The story of the Xiyang Group, a mining company from the Chinese province of Liaoning is an instructive precedent. Once the company had finished constructing an iron ore mine in North Korea in 2012, its personnel were kicked out and its investments expropriated.

As a result, the Chinese company lost around $45m. At the time, it was the largest state confiscation of private foreign investment in North Korea.

The Xiyang Group published extensive documentation and publicised the issue, but soon discovered that even with the extensive support of the Chinese government, it could not recover its investment.

Actually, the list of the investments which went wrong is easy to continue. As a Chinese businessman recently told me: “I know that there is only one way to make money with the North Koreans: Ask them to pay upfront. Otherwise, you will be cheated.”

There are good historical reasons for this. North Korea has never really had any experience of dealing with genuine, bona fide foreign commercial investment.

There were joint ventures, like Soviet companies that built ports and industrial facilities in North Korea between 1945 and 1990 using Soviet government money. There were some Chinese companies doing the same, too.

However, the implicit assumption by Moscow and Beijing at the time was that no profit could be expected from these investments. These investments were strategic aid in disguise.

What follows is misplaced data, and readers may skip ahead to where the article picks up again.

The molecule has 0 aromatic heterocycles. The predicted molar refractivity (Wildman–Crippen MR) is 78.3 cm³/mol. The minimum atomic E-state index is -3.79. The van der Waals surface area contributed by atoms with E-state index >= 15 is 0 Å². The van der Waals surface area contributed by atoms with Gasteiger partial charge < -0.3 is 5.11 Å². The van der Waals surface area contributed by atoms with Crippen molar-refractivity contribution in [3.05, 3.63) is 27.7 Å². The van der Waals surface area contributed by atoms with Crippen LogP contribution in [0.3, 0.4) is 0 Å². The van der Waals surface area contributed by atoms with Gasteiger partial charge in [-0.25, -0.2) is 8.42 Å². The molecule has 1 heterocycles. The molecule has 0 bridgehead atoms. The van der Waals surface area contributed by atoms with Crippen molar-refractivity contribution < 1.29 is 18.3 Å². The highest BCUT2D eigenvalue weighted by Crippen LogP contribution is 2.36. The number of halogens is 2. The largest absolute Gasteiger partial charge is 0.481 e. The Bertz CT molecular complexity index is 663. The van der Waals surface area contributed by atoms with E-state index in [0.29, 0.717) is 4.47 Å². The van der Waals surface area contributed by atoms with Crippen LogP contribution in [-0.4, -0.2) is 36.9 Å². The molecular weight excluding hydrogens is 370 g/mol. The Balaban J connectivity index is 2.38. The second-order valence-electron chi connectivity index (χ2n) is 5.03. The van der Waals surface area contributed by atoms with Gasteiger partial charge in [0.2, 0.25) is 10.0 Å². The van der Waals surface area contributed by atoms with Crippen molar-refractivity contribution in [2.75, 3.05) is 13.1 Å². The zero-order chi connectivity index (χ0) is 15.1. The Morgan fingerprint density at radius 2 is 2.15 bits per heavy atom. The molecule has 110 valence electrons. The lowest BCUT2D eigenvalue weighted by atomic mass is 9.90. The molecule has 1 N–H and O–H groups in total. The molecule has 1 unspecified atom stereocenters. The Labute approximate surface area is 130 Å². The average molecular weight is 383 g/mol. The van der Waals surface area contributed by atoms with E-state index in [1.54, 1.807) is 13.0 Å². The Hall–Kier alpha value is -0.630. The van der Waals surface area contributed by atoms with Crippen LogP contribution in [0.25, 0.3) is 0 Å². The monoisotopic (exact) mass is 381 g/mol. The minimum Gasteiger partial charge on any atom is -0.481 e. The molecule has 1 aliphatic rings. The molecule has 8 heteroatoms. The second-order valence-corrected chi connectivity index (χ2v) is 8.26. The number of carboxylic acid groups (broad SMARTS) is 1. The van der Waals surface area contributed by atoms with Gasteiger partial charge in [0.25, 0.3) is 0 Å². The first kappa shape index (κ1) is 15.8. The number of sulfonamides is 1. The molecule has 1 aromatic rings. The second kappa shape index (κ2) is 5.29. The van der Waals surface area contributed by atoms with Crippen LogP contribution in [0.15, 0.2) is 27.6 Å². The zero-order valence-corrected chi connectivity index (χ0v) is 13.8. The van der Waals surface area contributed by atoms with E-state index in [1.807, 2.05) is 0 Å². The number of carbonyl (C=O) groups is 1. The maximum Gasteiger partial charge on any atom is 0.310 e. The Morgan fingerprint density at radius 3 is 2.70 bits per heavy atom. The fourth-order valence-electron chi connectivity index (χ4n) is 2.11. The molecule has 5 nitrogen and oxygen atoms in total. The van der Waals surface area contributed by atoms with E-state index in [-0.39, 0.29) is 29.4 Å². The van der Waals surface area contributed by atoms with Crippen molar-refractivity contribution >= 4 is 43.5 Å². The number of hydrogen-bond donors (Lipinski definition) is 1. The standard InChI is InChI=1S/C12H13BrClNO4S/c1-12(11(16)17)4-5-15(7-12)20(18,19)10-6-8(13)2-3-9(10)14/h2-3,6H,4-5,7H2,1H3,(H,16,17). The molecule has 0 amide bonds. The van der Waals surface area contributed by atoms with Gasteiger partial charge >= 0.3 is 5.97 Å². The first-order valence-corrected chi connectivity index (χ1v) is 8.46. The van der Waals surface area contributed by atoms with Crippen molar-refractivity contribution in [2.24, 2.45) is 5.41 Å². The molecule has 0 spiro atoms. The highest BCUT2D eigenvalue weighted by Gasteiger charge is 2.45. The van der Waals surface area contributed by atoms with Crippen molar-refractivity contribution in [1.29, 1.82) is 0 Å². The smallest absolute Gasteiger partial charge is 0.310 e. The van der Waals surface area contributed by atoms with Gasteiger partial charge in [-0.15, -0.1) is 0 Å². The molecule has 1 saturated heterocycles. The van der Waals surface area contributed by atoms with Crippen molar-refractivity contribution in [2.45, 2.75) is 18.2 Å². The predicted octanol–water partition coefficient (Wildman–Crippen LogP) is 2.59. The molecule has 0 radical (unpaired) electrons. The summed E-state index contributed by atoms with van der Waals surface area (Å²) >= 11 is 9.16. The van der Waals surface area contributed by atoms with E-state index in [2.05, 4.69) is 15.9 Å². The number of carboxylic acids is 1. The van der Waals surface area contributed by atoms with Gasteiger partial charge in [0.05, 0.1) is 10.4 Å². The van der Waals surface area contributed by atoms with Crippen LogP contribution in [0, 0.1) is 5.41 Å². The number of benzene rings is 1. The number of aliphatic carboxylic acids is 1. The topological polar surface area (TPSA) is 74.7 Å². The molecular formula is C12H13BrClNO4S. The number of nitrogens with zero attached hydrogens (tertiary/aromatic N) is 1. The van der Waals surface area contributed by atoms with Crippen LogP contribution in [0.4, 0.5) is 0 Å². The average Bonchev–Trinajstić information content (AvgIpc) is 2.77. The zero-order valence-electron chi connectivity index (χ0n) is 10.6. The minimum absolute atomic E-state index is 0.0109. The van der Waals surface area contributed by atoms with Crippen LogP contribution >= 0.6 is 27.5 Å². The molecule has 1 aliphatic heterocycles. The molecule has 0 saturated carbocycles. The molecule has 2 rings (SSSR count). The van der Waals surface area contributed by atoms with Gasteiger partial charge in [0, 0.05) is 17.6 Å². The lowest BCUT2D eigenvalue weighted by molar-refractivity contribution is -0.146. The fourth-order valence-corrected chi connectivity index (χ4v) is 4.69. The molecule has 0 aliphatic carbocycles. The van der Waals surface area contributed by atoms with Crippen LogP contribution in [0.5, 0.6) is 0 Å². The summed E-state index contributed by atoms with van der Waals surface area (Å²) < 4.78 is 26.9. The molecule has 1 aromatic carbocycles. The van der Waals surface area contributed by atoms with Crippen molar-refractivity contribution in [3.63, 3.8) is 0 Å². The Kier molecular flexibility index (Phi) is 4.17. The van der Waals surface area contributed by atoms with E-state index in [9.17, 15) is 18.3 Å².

Simple rule

The North Korean government has shown an unusually high level of interest in foreign investment in recent years. But it seems that it don’t quite realise one simple rule: Foreign investors come to make money and they will normally want to get this money out of the country, with the amount being calculated against a realistic exchange rate.

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For the North Korean government, always hungry for hard currency, such ideas are anathema to its goals; and neither the central government nor North Korean companies can stand to see money flowing out of North Korea into the pockets of already “rich foreigners”.

One should not forget to add in a lack of interest in international business reputation and constant rivalry between different branches of the North Korean government. This all creates a situation where North Korea is one of the worst places on earth to invest.

This is quite a sad state of affairs. North Korea is changing, its economy, once desperate, is getting better, but unless its decision-makers start to realise that it pays not to cheat on foreign investors, they are likely to struggle to find the capital and expertise vital for sustained growth.

Andrei Lankov is a professor of Korean Studies at Kookmin University in Seoul. He is the author of “The Real North Korea: Life and Politics in the Failed Stalinist Utopia”.

The views expressed in this article are the author’s own and do not necessarily reflect Al Jazeera’s editorial policy.